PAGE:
Works of art – or consistently good photos- are deliberate. That’s the big difference. It’s knowing the gear and how things react. And sometimes not being able to see right away is a good thing. To remember what you saw and how it is supposed to look. To remember that when you pick up the film and check the print or the scan and see if it matched.

I hope I enjoy it as much as I want to.

Look and Learn

I like to look.

The other day my friend, Yinni (nee Enid), asked me to help her to take good photographs. It’s flattering of course, but I am sure my answer was not so helpful.

I loaned her a copy of Taschen’s Icons book.

To know how to take good photographs, you need to know what a good photograph is. To know that you need to look and learn.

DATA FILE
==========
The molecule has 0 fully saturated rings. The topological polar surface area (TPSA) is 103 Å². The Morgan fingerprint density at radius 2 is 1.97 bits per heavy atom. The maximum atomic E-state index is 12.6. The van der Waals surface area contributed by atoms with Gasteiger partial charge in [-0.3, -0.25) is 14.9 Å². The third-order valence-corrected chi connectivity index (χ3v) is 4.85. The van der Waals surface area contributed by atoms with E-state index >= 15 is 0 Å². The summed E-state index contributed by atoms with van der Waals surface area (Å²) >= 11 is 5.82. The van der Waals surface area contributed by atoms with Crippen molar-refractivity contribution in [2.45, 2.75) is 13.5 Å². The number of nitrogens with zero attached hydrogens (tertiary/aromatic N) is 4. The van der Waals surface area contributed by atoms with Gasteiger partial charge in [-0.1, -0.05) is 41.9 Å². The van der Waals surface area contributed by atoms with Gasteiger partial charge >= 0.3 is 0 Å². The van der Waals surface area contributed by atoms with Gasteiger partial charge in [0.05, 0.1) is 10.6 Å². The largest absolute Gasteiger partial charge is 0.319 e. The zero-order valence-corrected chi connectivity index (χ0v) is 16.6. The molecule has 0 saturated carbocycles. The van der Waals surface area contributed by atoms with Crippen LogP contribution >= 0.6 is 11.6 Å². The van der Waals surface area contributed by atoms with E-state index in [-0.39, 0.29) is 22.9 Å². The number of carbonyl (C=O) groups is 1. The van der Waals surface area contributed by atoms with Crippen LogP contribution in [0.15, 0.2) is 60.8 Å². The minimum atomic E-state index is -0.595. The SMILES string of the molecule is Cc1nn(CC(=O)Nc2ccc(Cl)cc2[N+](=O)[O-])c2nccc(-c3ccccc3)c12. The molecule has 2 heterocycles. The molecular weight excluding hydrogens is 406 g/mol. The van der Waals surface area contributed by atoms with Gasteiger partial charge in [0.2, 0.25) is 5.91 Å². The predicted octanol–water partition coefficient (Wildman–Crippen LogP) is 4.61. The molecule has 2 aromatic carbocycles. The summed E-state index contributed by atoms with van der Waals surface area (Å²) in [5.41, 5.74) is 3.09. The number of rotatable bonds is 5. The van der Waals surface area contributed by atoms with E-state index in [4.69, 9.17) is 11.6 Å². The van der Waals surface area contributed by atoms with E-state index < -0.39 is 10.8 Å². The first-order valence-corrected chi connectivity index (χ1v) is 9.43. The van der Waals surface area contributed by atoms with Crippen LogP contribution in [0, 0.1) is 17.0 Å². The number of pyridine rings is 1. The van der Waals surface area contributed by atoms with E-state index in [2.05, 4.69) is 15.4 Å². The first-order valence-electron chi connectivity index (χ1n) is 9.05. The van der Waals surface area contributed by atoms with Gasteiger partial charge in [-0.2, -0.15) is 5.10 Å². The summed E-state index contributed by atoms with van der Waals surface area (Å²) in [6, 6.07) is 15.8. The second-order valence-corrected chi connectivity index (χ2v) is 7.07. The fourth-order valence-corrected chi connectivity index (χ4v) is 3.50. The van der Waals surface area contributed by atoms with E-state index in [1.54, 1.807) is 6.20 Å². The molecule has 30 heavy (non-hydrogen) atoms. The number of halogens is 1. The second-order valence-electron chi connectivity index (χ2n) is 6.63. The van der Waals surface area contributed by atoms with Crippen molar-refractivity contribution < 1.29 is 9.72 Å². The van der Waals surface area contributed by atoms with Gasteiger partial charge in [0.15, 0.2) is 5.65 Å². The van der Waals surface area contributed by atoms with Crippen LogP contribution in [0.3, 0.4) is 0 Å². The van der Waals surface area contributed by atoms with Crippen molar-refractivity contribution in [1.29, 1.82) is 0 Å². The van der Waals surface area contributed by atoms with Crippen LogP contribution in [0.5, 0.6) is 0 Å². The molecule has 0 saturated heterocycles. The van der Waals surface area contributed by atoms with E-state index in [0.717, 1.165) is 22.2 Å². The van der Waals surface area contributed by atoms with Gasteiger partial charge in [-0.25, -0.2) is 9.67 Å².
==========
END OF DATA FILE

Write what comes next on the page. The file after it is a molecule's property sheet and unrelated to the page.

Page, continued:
It’s a simple idea, but in today’s world where the woman next to you at the internet cafe in Florence has a laptop full of craptastic photos of herself and friends in a panoply of drunken poses it’s becoming more difficult. Basically, like everyone is a writer, now with digital cameras everyone is a photographer. Uhhh…no. People get lucky. Take 1000 photos and yes, out of the shit, there will be gold. It’s statistics but not talent. A good photograph is not an accident. A great photographer getting an great photograph accidentally (see Robert Capa’s photo of the soldier being shot) is not as accidental as Mary Myopia getting one – he knows where to be and where to point the camera and he waits. It’s a fine point but think about it for a second and you will see what I mean.